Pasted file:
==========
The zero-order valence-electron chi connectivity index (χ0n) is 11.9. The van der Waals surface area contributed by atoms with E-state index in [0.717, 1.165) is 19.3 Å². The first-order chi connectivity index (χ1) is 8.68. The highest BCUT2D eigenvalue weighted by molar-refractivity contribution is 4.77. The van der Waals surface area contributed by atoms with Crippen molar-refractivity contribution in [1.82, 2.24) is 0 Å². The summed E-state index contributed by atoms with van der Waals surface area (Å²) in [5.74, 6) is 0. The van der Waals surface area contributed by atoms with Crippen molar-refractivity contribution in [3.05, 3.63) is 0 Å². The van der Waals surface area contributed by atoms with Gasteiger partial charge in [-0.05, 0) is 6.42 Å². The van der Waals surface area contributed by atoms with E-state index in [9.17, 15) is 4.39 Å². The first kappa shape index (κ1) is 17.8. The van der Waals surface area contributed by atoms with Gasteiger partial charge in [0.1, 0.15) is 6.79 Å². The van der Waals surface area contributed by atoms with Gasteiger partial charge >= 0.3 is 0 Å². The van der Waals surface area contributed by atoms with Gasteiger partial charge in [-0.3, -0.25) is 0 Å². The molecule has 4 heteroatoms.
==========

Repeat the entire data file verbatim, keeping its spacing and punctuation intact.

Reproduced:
The zero-order valence-electron chi connectivity index (χ0n) is 11.9. The van der Waals surface area contributed by atoms with E-state index in [0.717, 1.165) is 19.3 Å². The first-order chi connectivity index (χ1) is 8.68. The highest BCUT2D eigenvalue weighted by molar-refractivity contribution is 4.77. The van der Waals surface area contributed by atoms with Crippen molar-refractivity contribution in [1.82, 2.24) is 0 Å². The summed E-state index contributed by atoms with van der Waals surface area (Å²) in [5.74, 6) is 0. The van der Waals surface area contributed by atoms with Crippen molar-refractivity contribution in [3.05, 3.63) is 0 Å². The van der Waals surface area contributed by atoms with Gasteiger partial charge in [-0.05, 0) is 6.42 Å². The van der Waals surface area contributed by atoms with E-state index in [9.17, 15) is 4.39 Å². The first kappa shape index (κ1) is 17.8. The van der Waals surface area contributed by atoms with Gasteiger partial charge in [0.1, 0.15) is 6.79 Å². The van der Waals surface area contributed by atoms with Gasteiger partial charge >= 0.3 is 0 Å². The van der Waals surface area contributed by atoms with Gasteiger partial charge in [-0.3, -0.25) is 0 Å². The molecule has 4 heteroatoms.